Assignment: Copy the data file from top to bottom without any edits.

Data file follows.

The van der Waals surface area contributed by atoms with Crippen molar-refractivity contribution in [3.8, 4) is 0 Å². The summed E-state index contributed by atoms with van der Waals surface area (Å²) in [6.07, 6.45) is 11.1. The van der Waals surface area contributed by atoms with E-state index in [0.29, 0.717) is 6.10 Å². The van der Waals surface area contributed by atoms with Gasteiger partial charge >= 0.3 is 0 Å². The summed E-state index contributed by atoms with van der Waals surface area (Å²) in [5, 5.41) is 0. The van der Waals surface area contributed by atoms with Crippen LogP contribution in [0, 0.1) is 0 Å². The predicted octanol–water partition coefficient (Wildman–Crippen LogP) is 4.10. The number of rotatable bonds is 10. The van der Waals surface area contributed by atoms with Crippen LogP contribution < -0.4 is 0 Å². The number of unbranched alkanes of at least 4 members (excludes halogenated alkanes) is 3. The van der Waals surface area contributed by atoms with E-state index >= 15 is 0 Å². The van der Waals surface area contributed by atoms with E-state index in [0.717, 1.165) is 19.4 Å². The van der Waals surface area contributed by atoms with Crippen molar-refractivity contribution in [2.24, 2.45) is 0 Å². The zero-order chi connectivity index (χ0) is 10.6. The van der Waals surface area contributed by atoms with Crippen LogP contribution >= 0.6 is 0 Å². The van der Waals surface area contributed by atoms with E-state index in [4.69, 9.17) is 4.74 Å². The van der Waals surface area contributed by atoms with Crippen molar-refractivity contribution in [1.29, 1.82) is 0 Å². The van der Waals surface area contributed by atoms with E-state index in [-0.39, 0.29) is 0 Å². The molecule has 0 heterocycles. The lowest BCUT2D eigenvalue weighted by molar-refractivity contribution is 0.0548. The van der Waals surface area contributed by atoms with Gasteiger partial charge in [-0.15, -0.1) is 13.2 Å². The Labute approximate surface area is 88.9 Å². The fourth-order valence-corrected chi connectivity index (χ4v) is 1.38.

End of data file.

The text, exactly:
The van der Waals surface area contributed by atoms with Crippen molar-refractivity contribution in [3.8, 4) is 0 Å². The summed E-state index contributed by atoms with van der Waals surface area (Å²) in [6.07, 6.45) is 11.1. The van der Waals surface area contributed by atoms with E-state index in [0.29, 0.717) is 6.10 Å². The van der Waals surface area contributed by atoms with Gasteiger partial charge >= 0.3 is 0 Å². The summed E-state index contributed by atoms with van der Waals surface area (Å²) in [5, 5.41) is 0. The van der Waals surface area contributed by atoms with Crippen LogP contribution in [0, 0.1) is 0 Å². The predicted octanol–water partition coefficient (Wildman–Crippen LogP) is 4.10. The number of rotatable bonds is 10. The van der Waals surface area contributed by atoms with Crippen LogP contribution < -0.4 is 0 Å². The number of unbranched alkanes of at least 4 members (excludes halogenated alkanes) is 3. The van der Waals surface area contributed by atoms with E-state index >= 15 is 0 Å². The van der Waals surface area contributed by atoms with E-state index in [0.717, 1.165) is 19.4 Å². The van der Waals surface area contributed by atoms with Crippen molar-refractivity contribution in [2.24, 2.45) is 0 Å². The zero-order chi connectivity index (χ0) is 10.6. The van der Waals surface area contributed by atoms with Crippen LogP contribution >= 0.6 is 0 Å². The van der Waals surface area contributed by atoms with E-state index in [4.69, 9.17) is 4.74 Å². The van der Waals surface area contributed by atoms with Crippen molar-refractivity contribution in [1.29, 1.82) is 0 Å². The van der Waals surface area contributed by atoms with E-state index in [-0.39, 0.29) is 0 Å². The molecule has 0 heterocycles. The lowest BCUT2D eigenvalue weighted by molar-refractivity contribution is 0.0548. The van der Waals surface area contributed by atoms with Gasteiger partial charge in [-0.15, -0.1) is 13.2 Å². The Labute approximate surface area is 88.9 Å². The fourth-order valence-corrected chi connectivity index (χ4v) is 1.38.